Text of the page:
October sees the beginning of the bluefish run; they start their run in early October and it continues deep into the fall's first cold weather. Having surf fished this run myself many times, I can personally attest that in some places, especially toward the middle and end of October, you barely have to put your hook in the water to catch one; that is most especially true for southern waters along the Atlantic coast. These oil, dark, rich fleshed fish have been prized native food for thousands of years. In the olden times, what wasn't eaten fresh, cook on wooden "grills," was dry smoked and saved for winter. Hickory trees (of which pecans are a member) are a family of trees that grow in the eastern woodlands in great abundance. Not only do they provide food in the form nuts, but the wood has a distinctive sweet aroma that provided the perfect wood to smoke over; this is especially true for smoking oily fish of all sorts (since the the bluefish eat herring, it is the herring that the bluefish actually follow, the herring run occurs at the same time as the bluefish run--herring are also excellent smoked over hickory). This recipe comes from E. Barrie Kavasch's (Chicamagua Cherokee/Powhaton/Mukogee Creek/English/German/Scotch-Irish) important seasonal Native American cookbook Enduring Harvests. The recipe assumes that you will purchase the bluefish already smoked, but if you are enterprising, you can smoke the fish yourself. This recipe is excellent with all manner of smoked fish, especially smoked trout; so use whatever kind of smoked fish that you like. As Ms. Kavasch suggests, if you are going to smoke your own fish, then slice some mushrooms and place around the edges of the smoker to dry for chips. Other good things that she suggests are pieces of squash or pumpkin (my note: these are actually great in stews!). If you want to actually fish for them, just be aware that they have a mouth of razor sharp teeth!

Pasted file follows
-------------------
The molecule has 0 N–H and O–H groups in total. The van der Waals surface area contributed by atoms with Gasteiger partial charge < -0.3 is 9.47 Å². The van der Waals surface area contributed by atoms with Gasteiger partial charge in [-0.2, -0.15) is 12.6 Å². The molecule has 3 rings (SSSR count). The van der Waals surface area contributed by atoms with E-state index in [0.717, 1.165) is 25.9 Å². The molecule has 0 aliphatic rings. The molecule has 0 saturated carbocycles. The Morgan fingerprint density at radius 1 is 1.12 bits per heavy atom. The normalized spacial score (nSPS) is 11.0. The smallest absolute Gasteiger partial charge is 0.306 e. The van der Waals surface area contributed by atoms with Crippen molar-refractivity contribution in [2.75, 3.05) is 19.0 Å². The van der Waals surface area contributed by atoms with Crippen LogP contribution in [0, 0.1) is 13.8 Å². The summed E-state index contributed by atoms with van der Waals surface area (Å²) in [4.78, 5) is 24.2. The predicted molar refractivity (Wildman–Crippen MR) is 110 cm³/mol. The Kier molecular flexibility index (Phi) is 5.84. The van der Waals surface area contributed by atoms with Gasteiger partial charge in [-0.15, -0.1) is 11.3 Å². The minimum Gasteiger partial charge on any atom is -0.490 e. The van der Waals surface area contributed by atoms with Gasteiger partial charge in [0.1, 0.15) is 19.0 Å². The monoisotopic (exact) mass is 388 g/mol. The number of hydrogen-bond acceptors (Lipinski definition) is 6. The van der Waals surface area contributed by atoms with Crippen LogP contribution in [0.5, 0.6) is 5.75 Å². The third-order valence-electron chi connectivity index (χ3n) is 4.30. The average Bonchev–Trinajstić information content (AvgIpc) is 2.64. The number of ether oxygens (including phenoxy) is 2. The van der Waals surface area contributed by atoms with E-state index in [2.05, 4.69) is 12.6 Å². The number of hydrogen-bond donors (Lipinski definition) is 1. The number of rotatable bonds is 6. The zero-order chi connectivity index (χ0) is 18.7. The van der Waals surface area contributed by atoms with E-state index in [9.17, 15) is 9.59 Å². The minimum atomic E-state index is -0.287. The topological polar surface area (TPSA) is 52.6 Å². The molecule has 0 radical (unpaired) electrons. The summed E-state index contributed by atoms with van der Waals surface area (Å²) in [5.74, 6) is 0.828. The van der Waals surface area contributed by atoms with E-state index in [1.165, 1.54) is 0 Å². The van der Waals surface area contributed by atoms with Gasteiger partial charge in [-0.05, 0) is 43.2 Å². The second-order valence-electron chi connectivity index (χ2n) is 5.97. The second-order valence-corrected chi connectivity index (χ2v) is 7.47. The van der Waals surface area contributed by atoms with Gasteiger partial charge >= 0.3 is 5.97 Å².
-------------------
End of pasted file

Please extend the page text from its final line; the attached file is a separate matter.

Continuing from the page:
Hickory Smoked Bluefish Pate
1 tbsp. fresh lemon or lime juice
8 ounces cream cheese or Neufchatel, at room temperature
2 oz. butter , at room temperature
2 tsp. grated horseradish
1 tsp. dill seed, crushed
1 tsp. fresh dill greens, finely chopped
2 oz. green onion (scallions) or wild onions, finely diced
Salt and pepper to taste
1. In a mixing bowl, break apart the fish with a fork; then one by one completely incorporate the next ingredients as listed.
2. Turn the finished mixture into glass or other pottery bowl. Cover tightly with plastic wrap and refrigerate for at least 2 hours or preferably overnight (even better, keep for two days).
3. To serve, place the bowl on a large platter or in a large basket. Surround with mushroom chips (my note: which can be made in a low temp oven if you don't smoke your own fish), [good quality] corn chips and sprigs of fresh watercress and cilantro.
Note: this is also great on any type of cracker.
HAPPY HARVEST AND HALLOWEEN SEASON!